It is Monday as well as Sunday or October 23rd or 25th.I have been losing track of the days. I write “Day ?” in my diary and it makes me feel swept away like the fog that withdraws midday. A day reversing its steps. Like a stream of consciousness.

 I think it was 4 nights ago when it rained in the middle of the night, when everyone woke up clacking their heels on the wooden porch that was our shelter, covering things with plastic, shimmying shoes beneath bags, zipping rain covers over tents to stymie the bursting sky.  I don’t know. It was night and I was daydreaming. I hid inside the tent hoping to go back to sleep and dream the rain away. I’d zip the sun open like a winter coat after a long day. I’d let the sun come in and hold me naked with its rays. But my dreams always bring about the opposite.Today is October 24rd in my dream. And the boys believe it. I wake up to white fog covering the grimy city like a wedding veil. I’m careful with my routine: 1. Make coffee (I cheat and carry around a small bottle of instant Nescafe), 2. Put on biking shorts and T-shirt, 3. Pack, 4. Read a few pages from book on religions, 5. Check on boys. They sleep. They have made plans to let me sleep in and surprise me with Birthday cake. Only they didn’t let me know. And I have no idea what day it is.

Four nights ago, I danced as the boys played guitar and erhu beneath the moon on top of the hill where we slept. Drew called it a rain dance. The rain was my fault. A Chinese friend of mine said that the rain is female and the sun is male, so I replied to Drew, “Well, I am the yang.” My knees hurt when it rains. I must be getting older soon.

Today, the sun is dripping again. As if still wet from the rain dance 4 nights ago. As if doused with holy water. My grandmother used to call me the devil in hell. She must be looking down now and pouring slowly.

We had birthday cake and chocolate milk and Chinese mooncakes and dumplings and dumpling soup and fruit for breakfast. I blew out 5 candles trying not to spit on my name and the Chinese message written in red icing. I felt so honored. I felt young. I felt like riding.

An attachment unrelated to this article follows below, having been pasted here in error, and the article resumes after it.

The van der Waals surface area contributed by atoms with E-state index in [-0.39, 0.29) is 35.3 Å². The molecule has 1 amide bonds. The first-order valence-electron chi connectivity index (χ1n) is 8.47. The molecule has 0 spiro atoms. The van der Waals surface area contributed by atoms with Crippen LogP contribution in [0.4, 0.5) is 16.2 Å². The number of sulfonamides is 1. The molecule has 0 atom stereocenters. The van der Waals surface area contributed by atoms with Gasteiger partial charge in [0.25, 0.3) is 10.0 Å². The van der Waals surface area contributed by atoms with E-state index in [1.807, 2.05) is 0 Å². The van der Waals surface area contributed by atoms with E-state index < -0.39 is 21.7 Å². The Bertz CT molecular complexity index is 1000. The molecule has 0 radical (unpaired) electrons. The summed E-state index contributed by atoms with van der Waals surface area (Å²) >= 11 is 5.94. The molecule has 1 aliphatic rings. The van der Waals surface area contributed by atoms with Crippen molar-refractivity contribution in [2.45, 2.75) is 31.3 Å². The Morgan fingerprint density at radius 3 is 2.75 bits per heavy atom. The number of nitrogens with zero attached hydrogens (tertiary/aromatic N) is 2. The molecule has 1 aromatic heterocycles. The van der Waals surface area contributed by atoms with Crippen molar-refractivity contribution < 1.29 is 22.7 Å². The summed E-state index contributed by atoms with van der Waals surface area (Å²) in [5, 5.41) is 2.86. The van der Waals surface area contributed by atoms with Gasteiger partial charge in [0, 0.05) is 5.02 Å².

So we rode 40 km to a mountain town with smiling humble mountain folk and  feasted on the best Chinese meal we’ve had since we started. At least that’s what everyone agreed on. We’re always up for food comparisons. Peter even notices the different tastes of the rice. Though sometimes, if he’s feeling ravenous, he mixes all the dishes together and eats with a spoon instead of chopsticks.The laban (boss) of the restaurant lapped us up a heaping bowl of ripe orange winter squash steamed. It is our favorite kind, in its natural state. We’ve made no mistake this time. This is not orange pumpkin sliced and boiled in a tasteless soup, nor is it pureed and sugared and corn starched. It is just a pile of steaming winter squash. We eat in confidence over our decisionless decisions.  This is fate.  Great restaurant, great people, great food, great mood, great weather (the sun came out), great Birthday. Everything has gone smoothly and we want to seal it with a date.

But curiosity must kill this cat, because the laban, our beloved laban, tells us that it is October 23rd. My Birthday is October 24th.